Cattle currently have some of the most stable inventories of the entire U.S. livestock sector. That's one conclusion from survey data that USDA's National Agricultural Statistics Service gathered from cattle owners for the annual cattle inventory report.
The 93.595 million head of all cattle and calves in the U.S. on Jan. 1 was down just 0.2% from a year ago. The beef cow inventory was 31.158 million head, down 0.6%. Milk cows, at 9.44 million head, were up 1%. The 35.136 million-head 2020 calf crop was down 1.3% from 2019 and smaller than expected. The smaller 2020 calf crop should tighten cattle and beef supplies in 2021's second half and into 2022.
The most curious national number was the 5.812 million head of beef replacement heifers. It was up fractionally from Jan. 1, 2020. Before the report, analysts expected the inventory of heifers held for beef cow replacement to decline between 0.8% and 3%, with an average of down 1.9%. Government payments likely played a significant role in negating negative returns in 2020, which could have impacted some production decisions.
Cow-calf producers face considerable drought and feed cost pressure, which could significantly dampen returns. Still, with higher calf prices expected, 2021 cow-calf returns should be positive.
Watch cow slaughter for clues
Heifer replacement numbers do not immediately change the trajectory of the beef cow herd, but they eventually do. Beef cow slaughter will be a metric to watch, especially following calving this spring. If producers send more beef cows to market while only having slightly more heifers to put back in the herd, this could lead to a smaller beef cow inventory as early as July, but more likely by January. The reverse could be true as well.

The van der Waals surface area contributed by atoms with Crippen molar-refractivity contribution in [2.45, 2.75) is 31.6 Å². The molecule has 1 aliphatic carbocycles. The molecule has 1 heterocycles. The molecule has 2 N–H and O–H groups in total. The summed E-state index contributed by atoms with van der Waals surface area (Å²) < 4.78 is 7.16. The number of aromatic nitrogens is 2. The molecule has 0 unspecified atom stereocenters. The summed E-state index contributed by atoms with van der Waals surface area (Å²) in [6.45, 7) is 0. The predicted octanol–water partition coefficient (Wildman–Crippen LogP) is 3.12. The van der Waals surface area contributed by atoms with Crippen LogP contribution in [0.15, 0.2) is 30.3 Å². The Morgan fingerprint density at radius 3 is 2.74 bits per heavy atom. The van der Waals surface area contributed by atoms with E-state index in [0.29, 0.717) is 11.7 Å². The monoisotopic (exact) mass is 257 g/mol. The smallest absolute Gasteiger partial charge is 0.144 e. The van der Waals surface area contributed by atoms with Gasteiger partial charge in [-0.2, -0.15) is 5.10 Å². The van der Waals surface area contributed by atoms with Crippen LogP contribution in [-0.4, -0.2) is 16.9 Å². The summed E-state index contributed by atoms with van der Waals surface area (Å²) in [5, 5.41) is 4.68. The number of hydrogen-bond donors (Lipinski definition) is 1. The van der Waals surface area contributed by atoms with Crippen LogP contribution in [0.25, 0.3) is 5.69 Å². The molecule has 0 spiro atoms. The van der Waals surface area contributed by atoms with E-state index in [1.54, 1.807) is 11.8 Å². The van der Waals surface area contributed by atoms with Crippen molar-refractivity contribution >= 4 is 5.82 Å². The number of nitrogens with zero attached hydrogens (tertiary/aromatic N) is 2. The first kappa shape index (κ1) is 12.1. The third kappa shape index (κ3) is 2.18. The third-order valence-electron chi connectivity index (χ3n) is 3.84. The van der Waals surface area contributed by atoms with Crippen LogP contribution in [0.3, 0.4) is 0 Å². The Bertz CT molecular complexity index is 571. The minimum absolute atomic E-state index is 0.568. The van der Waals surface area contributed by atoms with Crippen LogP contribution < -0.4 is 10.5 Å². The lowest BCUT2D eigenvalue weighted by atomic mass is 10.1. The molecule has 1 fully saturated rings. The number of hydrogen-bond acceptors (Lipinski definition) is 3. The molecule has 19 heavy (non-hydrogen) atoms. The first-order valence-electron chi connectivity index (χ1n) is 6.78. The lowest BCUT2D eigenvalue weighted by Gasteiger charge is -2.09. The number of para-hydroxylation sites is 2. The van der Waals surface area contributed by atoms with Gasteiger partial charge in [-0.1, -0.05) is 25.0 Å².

The extent producers are willing to hold heifers for breeding herd replacements versus sending them to feedlots will also dictate expansionary activity. Heifers sell at prices below steers for similar weights. But the January price spread was the narrowest it had been in four years. February has started off the same way. The tight steer-heifer price differential and current price levels could encourage cow-calf producers to sell heifers to feedlots, rather than retaining them as breeding herd replacements. Diverting heifers from cow herds to feedlots reduces the impact of declining supplies of feeder cattle outside feedlots.
Iowa counters national trends
The total inventory of cattle and calves in Iowa was 3.65 million head, down 5.2% from Jan. 1. The beef cow inventory totaled 890,000 head, down 1.7% and the smallest since 2014. Beef replacement heifers in Iowa totaled 155,000 head, up 6.9% year over year. The 2020 Iowa calf crop was 1.03 million head, 4.6% lower than in 2019.
The Iowa feeder supply is calculated at 1.03 million head, down 8%. This is the number of weaned feeder cattle being backgrounded plus nursing calves. It's a summation of the inventories of steers (over 500 pounds), other non-breeding heifers (over 500 pounds) and calves (under 500 pounds) and then subtracting the inventory of cattle on feed. This is the smallest Jan. 1 feeder cattle supply in Iowa since 2005. Cattle on feed in all Iowa feedlots totaled 1.17 million head, down 9.3%, also the smallest since 2005.